[Warning: The below contains MAJOR spoilers for Chicago Fire Season 11 Episode 15 “Damage Control.”]
We’ve known that Taylor Kinney has taken a leave of absence from Chicago Fire, and it’s in the March 1 episode that we find out how Lieutenant Kelly Severide’s absence onscreen will be explained.
At the end of the previous episode, he joined his wife, Lieutenant Stella Kidd (Miranda Rae Mayo), at Molly’s. “Hey, I got your message about Van Meter. What’s going on?” she asked, and he showed her his phone. “Wow. What are you going to do?” she asked. He didn’t answer. So what’s going on with Van Meter (Tim Hopper)? Is it OFI-related?
Yes, it turns out: As Van Meter explains to Boden (Eamonn Walker) when he stops by 51 very early on in “Damage Control,” he took his squad lieutenant out of commission on a day’s notice because a spot opened up in the best arson investigation program. “It doesn’t mean he’s planning a transfer to OFI,” Van Meter assures him. And while this will put a burden on 51 for a while, the expertise he brings back will benefit the entire department. Boden knows, and that’s why he’s going along with it.
Paramedic Sylvie Brett (Kara Killmer) remarks that she feels for Kidd, knowing that “long distance is no fun.” It is, after all, why Brett and Casey (Jesse Spencer) broke up. And we do see Kidd alone in the morning before work, looking around the otherwise empty apartment.
Adrian S Burrows Sr/NBC
Later, Seager (Andy Allo) stops by 51, and Kidd, assuming the OFI lieutenant is looking for Severide, tells her he’s in Alabama. Seager knows, commenting, “lucky bastard.” Rather, she’s there to see Kidd about a fire 51 responded to, in a stable; the manager, who had stayed inside to save all the horses, succumbed to his injuries. The stable was used for overflow from the boarding facility for mounted patrol officers, and the concern is that animal rights people will use this as an excuse to get rid of the program.
When Seager and Kidd check out the stable, they find what seems to be part of a space heater, but Carver (Jake Lockett) recognizes it as an immersion heater (used to keep water from freezing) and offers to help the OFI lieutenant with her investigation. And yes, sparks definitely do fly, with the two next seen waking up together in his bed. (As for the fire, it was the manager’s nephew who was responsible, not realizing he’d accidentally put hay on top of the heater.)
It’s in that stable fire that firefighter Blake Gallo (Alberto Rosende) briefly goes down but emerges with just a scratch. Still, paramedic Violet Mikami (Hanako Greensmith) worries, going so far as to insist she pick up a prescription-strength antibiotic ointment for him. But, as Ritter (Daniel Kyri) sees it when watching Violet put the ointment on Gallo’s cut, she’s going a bit overboard with helping him. Gallo’s the one to call Violet out on it when she offers to come take a look at suggests brunch after. He thinks this is just about Hawkins for her, while for him, it’s only about her.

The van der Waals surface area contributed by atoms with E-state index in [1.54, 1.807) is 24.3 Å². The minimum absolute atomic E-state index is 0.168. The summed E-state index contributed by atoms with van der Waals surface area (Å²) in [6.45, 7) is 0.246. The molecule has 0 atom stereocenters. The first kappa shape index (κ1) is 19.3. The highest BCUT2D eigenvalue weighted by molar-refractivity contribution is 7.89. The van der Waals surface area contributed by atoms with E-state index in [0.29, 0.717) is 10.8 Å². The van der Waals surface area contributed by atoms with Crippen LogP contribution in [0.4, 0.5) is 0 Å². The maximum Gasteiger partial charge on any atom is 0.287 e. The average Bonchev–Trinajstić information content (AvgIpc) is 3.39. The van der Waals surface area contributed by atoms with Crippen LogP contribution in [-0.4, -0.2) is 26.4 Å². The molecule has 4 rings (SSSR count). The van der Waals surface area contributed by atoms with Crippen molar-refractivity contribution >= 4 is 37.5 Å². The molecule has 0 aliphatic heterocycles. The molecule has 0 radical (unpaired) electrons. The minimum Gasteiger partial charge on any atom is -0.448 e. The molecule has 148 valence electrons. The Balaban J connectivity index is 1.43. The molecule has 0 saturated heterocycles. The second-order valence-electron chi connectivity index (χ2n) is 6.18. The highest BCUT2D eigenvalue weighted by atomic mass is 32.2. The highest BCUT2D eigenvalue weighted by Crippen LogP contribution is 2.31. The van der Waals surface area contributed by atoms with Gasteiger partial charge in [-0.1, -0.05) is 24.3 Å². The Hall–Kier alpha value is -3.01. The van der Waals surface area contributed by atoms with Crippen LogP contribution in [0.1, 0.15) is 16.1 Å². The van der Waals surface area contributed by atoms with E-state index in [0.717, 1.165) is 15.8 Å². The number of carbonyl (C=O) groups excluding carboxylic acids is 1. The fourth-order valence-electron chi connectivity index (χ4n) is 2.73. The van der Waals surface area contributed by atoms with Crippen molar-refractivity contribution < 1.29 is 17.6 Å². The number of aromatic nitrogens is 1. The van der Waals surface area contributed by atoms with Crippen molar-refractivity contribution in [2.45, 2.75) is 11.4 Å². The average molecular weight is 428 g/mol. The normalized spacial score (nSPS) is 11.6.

Meanwhile, Lieutenant Christopher Herrmann (David Eigenberg) is trying to keep his family together — “we’re doing fine,” he tells Ritter, but the kids are snapping at each other and trying to help out while missing class — while Cindy (Robyn Coffin) goes through chemo, which is just as bad as the doctor had warned. It’s not until after he’s assured one of his kids on the phone that the nausea and dizziness is normal that he takes a moment to let himself cry. Ritter is the one to find him and hug him.
And so when Herrmann goes home, he tells the kids, “your mom has cancer and that really, really sucks. And we don’t have to pretend it doesn’t. It’s OK to talk about it and cry about it. … You can’t keep it bottled up. We have to let it out somehow.” Kenny shows them how he is: a Clown Bob Bag.
Plus, Brett calls Dylan (Christopher Allen) up to make plans, and he invites her to his hockey game. She brings Violet with her, and things seem OK between Brett and Dylan again … including when he brings her her hat and says he does want her at his next game. As for what changed, she explains when he asks, she realized she couldn’t force anything and wherever it goes, she’s game. He is, too.
Chicago Fire, Wednesdays, 9/8c, NBC